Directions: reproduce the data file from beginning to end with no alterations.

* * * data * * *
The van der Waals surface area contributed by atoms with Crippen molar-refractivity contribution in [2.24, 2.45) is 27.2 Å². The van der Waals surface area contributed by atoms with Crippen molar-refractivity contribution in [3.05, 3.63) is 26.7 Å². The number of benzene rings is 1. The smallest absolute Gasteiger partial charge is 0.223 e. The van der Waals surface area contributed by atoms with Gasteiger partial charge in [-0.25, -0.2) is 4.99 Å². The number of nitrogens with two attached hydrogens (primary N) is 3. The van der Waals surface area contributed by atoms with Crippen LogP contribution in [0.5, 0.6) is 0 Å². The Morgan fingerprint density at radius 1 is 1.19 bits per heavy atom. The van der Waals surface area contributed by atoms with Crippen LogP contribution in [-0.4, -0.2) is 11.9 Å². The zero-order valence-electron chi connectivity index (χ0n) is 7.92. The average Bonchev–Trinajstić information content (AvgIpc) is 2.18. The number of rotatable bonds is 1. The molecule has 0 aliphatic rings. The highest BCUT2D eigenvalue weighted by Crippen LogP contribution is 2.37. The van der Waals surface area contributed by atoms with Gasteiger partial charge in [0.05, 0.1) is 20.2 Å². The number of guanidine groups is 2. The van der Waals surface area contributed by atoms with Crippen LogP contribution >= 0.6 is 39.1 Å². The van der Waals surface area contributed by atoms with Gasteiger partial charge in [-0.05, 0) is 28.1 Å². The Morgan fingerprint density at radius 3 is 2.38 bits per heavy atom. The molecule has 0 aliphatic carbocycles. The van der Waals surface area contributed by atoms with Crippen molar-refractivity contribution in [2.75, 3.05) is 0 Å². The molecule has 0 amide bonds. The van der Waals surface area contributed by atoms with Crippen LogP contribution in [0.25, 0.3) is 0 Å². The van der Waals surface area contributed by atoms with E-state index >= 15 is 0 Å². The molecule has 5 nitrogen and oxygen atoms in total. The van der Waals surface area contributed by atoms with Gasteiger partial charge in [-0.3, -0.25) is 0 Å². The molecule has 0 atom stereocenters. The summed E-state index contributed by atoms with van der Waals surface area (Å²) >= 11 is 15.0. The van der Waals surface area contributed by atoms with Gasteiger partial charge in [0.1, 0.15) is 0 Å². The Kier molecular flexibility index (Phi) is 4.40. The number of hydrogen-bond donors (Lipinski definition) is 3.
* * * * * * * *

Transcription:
The van der Waals surface area contributed by atoms with Crippen molar-refractivity contribution in [2.24, 2.45) is 27.2 Å². The van der Waals surface area contributed by atoms with Crippen molar-refractivity contribution in [3.05, 3.63) is 26.7 Å². The number of benzene rings is 1. The smallest absolute Gasteiger partial charge is 0.223 e. The van der Waals surface area contributed by atoms with Gasteiger partial charge in [-0.25, -0.2) is 4.99 Å². The number of nitrogens with two attached hydrogens (primary N) is 3. The van der Waals surface area contributed by atoms with Crippen LogP contribution in [0.5, 0.6) is 0 Å². The Morgan fingerprint density at radius 1 is 1.19 bits per heavy atom. The van der Waals surface area contributed by atoms with Crippen LogP contribution in [-0.4, -0.2) is 11.9 Å². The zero-order valence-electron chi connectivity index (χ0n) is 7.92. The average Bonchev–Trinajstić information content (AvgIpc) is 2.18. The number of rotatable bonds is 1. The molecule has 0 aliphatic rings. The highest BCUT2D eigenvalue weighted by Crippen LogP contribution is 2.37. The van der Waals surface area contributed by atoms with Gasteiger partial charge in [0.05, 0.1) is 20.2 Å². The number of guanidine groups is 2. The van der Waals surface area contributed by atoms with Crippen LogP contribution >= 0.6 is 39.1 Å². The van der Waals surface area contributed by atoms with Gasteiger partial charge in [-0.05, 0) is 28.1 Å². The Morgan fingerprint density at radius 3 is 2.38 bits per heavy atom. The molecule has 0 aliphatic carbocycles. The van der Waals surface area contributed by atoms with Crippen molar-refractivity contribution in [2.75, 3.05) is 0 Å². The molecule has 0 amide bonds. The van der Waals surface area contributed by atoms with Crippen LogP contribution in [0.25, 0.3) is 0 Å². The van der Waals surface area contributed by atoms with E-state index >= 15 is 0 Å². The molecule has 5 nitrogen and oxygen atoms in total. The van der Waals surface area contributed by atoms with Gasteiger partial charge in [-0.3, -0.25) is 0 Å². The molecule has 0 atom stereocenters. The summed E-state index contributed by atoms with van der Waals surface area (Å²) >= 11 is 15.0. The van der Waals surface area contributed by atoms with Gasteiger partial charge in [0.1, 0.15) is 0 Å². The Kier molecular flexibility index (Phi) is 4.40. The number of hydrogen-bond donors (Lipinski definition) is 3.